The price of petrol has gone up because the price of refined petrol has increased, even though crude oil prices have dropped.
In refuting allegations by the opposition, the Barisan Nasional Strategic Communications Team said today Malaysians used refined petrol, not crude oil.
It noted that refined petrol prices might differ from crude oil prices due to global supply and demand factors.
Also, Malaysia uses a managed float system which is dependent on global petrol prices.
“Knowing that it is a managed float system, it is ridiculous that opposition leaders blame the government when petrol prices increase due to global market price increases but when petrol prices go down, they claim this is due to global prices and give no credit to the government,” said the statement.
It said MPs Dr Wan Azizah Wan Ismail (PKR) and Tony Pua (DAP) had pointed out that the crude oil price for January had dropped and that the ringgit did not weaken compared with the previous month when criticising the increase in petrol prices.
“We would like to inform both these Members of Parliament, the other opposition leaders and their propagandists that Malaysians do not pump crude oil into their cars.
“The majority of Malaysians pump refined petrol in the form of RON95 or refined diesel.”
The prices of RON95 and RON97 went up by 20 sen to RM2.30 (up 9.5%) and RM2.60 (8.3%) respectively, while diesel went up by 10 sen to RM2.15 (4.9%) today.
The statement said as part of the move away from inefficient blanket subsidies, where the rich had benefited more than the poor, to more direct targeted assistance, Malaysia had adopted the managed float system from Dec 1, 2014, to determine the price of retail petrol and diesel.
“Our managed float system uses the average price of the refined product — not crude oil — for the previous month to determine the retail pump price for the next month. Specifically, Malaysia uses the Singapore Means of Platts (MOPS) pricing for petrol and diesel.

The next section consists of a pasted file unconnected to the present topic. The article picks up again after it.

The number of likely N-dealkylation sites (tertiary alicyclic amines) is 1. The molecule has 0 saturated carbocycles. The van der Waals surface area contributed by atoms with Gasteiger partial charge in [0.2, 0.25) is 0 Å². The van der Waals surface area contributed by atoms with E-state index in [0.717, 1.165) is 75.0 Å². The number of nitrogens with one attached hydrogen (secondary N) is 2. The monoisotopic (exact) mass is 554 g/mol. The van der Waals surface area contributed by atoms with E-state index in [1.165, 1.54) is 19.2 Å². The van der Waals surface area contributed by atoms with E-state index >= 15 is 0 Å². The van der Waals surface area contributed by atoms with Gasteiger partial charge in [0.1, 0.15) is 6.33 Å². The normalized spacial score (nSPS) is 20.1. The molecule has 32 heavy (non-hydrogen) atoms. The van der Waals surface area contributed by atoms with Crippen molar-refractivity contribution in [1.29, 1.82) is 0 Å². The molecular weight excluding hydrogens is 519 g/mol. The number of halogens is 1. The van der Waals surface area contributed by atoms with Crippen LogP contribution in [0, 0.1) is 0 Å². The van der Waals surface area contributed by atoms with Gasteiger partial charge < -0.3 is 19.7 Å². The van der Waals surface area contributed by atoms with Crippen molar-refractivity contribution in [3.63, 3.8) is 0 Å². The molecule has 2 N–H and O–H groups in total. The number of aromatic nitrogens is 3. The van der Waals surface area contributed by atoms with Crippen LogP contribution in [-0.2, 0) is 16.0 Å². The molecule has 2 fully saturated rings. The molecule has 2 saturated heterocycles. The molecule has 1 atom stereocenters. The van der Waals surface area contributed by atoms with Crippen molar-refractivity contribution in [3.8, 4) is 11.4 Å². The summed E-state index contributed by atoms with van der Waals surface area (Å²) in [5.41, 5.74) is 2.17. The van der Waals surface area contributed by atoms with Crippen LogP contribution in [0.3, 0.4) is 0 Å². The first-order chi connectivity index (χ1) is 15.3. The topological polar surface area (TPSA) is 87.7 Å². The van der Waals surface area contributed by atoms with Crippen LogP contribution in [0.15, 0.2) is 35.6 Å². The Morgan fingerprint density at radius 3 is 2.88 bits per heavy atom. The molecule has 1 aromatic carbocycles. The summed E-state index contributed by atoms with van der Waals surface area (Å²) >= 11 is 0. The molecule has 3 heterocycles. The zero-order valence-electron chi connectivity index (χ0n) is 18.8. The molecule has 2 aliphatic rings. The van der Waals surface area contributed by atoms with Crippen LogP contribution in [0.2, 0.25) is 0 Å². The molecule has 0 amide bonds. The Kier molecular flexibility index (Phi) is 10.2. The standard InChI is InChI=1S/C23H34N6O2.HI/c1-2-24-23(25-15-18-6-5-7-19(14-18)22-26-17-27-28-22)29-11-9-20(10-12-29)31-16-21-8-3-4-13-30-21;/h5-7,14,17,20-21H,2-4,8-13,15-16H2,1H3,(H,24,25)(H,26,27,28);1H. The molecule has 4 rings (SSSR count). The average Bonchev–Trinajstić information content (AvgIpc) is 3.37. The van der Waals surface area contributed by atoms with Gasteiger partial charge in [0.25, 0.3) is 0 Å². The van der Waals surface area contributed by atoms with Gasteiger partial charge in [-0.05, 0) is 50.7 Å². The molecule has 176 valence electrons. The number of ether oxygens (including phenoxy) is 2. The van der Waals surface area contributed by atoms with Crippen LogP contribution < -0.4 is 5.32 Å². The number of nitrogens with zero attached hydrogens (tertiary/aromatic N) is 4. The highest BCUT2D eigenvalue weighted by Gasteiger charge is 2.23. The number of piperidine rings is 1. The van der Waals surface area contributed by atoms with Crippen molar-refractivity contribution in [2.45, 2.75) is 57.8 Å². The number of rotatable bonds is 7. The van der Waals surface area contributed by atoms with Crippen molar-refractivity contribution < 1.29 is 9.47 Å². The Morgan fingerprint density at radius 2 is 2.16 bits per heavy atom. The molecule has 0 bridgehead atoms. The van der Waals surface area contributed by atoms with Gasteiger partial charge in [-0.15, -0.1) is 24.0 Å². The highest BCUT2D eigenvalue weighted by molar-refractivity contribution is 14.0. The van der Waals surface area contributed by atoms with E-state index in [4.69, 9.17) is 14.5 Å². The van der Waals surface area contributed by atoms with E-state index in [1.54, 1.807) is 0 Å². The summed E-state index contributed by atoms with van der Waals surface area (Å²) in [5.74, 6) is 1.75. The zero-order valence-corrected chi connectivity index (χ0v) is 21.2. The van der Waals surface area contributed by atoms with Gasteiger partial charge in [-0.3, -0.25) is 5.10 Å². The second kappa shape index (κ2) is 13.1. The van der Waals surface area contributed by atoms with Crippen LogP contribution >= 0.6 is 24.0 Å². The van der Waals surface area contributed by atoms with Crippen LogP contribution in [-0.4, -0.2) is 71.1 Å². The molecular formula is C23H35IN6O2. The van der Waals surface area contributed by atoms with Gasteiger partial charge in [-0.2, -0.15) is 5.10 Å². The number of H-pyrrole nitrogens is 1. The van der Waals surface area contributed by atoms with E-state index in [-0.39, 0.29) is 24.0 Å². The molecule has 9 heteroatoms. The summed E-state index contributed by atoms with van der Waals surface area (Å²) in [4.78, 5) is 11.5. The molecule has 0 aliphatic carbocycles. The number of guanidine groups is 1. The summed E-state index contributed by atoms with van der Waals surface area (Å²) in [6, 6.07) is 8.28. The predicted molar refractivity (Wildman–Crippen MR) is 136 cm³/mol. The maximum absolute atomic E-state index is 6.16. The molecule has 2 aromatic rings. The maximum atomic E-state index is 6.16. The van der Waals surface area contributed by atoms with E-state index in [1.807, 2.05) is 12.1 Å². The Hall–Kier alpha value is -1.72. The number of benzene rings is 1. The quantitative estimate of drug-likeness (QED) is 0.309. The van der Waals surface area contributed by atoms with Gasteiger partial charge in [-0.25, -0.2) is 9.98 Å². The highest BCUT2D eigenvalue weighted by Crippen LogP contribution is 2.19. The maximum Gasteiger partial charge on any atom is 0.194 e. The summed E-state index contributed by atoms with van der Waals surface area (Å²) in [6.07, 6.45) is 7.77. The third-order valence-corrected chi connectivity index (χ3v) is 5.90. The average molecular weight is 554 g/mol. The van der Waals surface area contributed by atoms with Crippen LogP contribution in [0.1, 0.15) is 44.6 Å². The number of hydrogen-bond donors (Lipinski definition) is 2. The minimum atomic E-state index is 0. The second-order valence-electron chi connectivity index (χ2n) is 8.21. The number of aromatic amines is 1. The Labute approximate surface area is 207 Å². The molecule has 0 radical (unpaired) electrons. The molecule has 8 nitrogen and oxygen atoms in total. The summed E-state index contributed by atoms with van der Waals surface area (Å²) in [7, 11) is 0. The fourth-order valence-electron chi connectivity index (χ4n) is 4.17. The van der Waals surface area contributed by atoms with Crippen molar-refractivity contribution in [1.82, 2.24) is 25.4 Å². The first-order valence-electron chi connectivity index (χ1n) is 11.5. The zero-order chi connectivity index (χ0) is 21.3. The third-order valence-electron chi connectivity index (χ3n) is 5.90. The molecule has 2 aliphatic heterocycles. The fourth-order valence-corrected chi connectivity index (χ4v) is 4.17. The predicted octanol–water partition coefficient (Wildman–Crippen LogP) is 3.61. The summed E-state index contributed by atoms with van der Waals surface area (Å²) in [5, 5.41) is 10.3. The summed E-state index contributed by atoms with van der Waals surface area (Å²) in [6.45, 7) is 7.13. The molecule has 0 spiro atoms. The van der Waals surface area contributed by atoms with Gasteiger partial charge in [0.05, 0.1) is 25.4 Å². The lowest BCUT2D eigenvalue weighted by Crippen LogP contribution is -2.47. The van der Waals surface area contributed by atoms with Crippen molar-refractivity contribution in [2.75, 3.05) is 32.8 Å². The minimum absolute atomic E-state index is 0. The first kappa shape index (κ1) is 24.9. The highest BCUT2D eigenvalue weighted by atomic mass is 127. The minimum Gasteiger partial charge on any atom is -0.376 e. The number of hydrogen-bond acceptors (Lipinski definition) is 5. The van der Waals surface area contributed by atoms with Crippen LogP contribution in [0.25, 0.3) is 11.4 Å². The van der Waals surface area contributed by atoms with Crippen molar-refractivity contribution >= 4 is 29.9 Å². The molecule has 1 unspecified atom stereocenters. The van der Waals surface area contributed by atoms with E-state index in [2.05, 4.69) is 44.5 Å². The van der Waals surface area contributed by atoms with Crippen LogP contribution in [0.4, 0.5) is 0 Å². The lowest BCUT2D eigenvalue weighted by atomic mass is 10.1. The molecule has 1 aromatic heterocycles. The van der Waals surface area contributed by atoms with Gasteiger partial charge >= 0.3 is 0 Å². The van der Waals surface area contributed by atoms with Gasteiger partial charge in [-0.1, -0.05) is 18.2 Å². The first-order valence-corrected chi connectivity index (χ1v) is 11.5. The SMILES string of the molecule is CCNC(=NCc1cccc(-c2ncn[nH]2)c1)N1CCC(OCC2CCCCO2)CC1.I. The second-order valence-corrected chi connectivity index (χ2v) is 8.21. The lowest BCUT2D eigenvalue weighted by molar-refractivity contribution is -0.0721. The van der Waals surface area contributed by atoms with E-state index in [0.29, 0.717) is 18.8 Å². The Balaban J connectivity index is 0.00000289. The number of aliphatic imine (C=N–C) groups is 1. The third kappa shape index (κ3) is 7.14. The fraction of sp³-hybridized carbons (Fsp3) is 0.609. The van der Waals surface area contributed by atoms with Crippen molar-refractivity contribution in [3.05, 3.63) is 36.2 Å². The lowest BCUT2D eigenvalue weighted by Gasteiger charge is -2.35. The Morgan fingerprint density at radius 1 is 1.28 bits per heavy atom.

“While global oil prices had increased in recent months due to an agreement to cut production by oil-producing countries — which also benefits Malaysia — the price of refined oil products has increased further due to other reasons.”
It said a check on the MOPS would show that the average price of motor gasoline 95 unleaded for January had stabilised in a range of US$69 to US$70 per barrel and was materially higher than the average price in December 2016 where the price had steadily increased from US$62 at the beginning of the month to US$68 by December’s end.
The statement noted that oil refineries in Southeast Asia had enjoyed “higher pricing and margins due to an unusually higher than normal number of refineries around the world shutting down due to fires and major maintenance”.
This, it said, had reduced supply and increased the refineries’ margins and pricing — hence the higher motor gasoline 95 prices.
The statement advised Wan Azizah and Pua to “better understand the economics and market reality of petrol prices instead of making baseless statements that are untrue — or worse — designed to intentionally mislead and incite Malaysians.
“It is like a monthly game that never ends and a game that opposition leaders do not seem to tire of playing.”
The statement said that while Malaysians had reason to complain that the price of RON95 in February at RM2.30 per litre was higher than what they had enjoyed in the past, Malaysia’s petrol prices were still consistently the cheapest in Southeast Asia (except Brunei) and among the 15 cheapest among 180 countries in the world.
“This is unusual as Malaysia is not a big producer and exporter of oil when compared with the other countries in the top 15 cheapest retail petrol list.
“In Asean, our RM2.30 per litre price for February compares favourably to Indonesia (RM2.73), Thailand (RM4.10), the Philippines (RM3.72) and Singapore (RM6.56).
“Malaysia’s RON95 price was also at RM2.30 per litre in October and November 2014. It is also interesting to note that in 2008, RON92 had reached RM2.62 per litre.”
The statement noted that while a managed float would mean that Malaysians had to bear with higher petrol prices when global prices increased, this also meant “we had also benefited from a prolonged period of low refined petrol prices over the past two years when it had reached as low as RM1.60 per litre”.
This, it added, was unlike before 2004 when Malaysians did not benefit from low global oil prices, which had ranged from US$10 to US$20 per barrel compared with US$55 to US$60 per barrel now as Malaysians were taxed 58.62 sen per litre for petrol and 19.64 sen per litre for diesel for decades. These taxes, it noted, were abolished only in the year 2004.
Source : @ FMT Online